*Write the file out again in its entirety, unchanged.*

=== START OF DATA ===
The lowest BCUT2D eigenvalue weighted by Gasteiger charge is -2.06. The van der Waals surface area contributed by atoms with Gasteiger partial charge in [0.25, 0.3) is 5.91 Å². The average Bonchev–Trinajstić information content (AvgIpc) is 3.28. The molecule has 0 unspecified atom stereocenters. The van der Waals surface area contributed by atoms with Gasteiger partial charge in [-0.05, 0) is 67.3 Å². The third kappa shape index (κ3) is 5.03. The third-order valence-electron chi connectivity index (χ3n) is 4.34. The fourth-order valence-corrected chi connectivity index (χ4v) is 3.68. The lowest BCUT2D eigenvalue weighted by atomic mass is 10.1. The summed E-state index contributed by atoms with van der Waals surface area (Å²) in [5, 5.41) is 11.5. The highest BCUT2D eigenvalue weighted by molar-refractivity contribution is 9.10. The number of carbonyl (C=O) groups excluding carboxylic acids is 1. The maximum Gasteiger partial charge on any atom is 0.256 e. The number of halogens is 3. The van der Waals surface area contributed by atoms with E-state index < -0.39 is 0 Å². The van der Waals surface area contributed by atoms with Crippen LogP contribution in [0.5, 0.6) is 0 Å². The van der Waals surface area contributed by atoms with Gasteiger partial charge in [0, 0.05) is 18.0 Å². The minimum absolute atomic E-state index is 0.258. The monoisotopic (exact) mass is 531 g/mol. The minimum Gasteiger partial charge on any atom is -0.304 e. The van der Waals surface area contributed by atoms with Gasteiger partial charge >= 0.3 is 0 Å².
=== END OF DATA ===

The lowest BCUT2D eigenvalue weighted by Gasteiger charge is -2.06. The van der Waals surface area contributed by atoms with Gasteiger partial charge in [0.25, 0.3) is 5.91 Å². The average Bonchev–Trinajstić information content (AvgIpc) is 3.28. The molecule has 0 unspecified atom stereocenters. The van der Waals surface area contributed by atoms with Gasteiger partial charge in [-0.05, 0) is 67.3 Å². The third kappa shape index (κ3) is 5.03. The third-order valence-electron chi connectivity index (χ3n) is 4.34. The fourth-order valence-corrected chi connectivity index (χ4v) is 3.68. The lowest BCUT2D eigenvalue weighted by atomic mass is 10.1. The summed E-state index contributed by atoms with van der Waals surface area (Å²) in [5, 5.41) is 11.5. The highest BCUT2D eigenvalue weighted by molar-refractivity contribution is 9.10. The number of carbonyl (C=O) groups excluding carboxylic acids is 1. The maximum Gasteiger partial charge on any atom is 0.256 e. The number of halogens is 3. The van der Waals surface area contributed by atoms with E-state index < -0.39 is 0 Å². The van der Waals surface area contributed by atoms with Crippen LogP contribution in [0.5, 0.6) is 0 Å². The van der Waals surface area contributed by atoms with Gasteiger partial charge in [0, 0.05) is 18.0 Å². The minimum absolute atomic E-state index is 0.258. The monoisotopic (exact) mass is 531 g/mol. The minimum Gasteiger partial charge on any atom is -0.304 e. The van der Waals surface area contributed by atoms with Gasteiger partial charge >= 0.3 is 0 Å².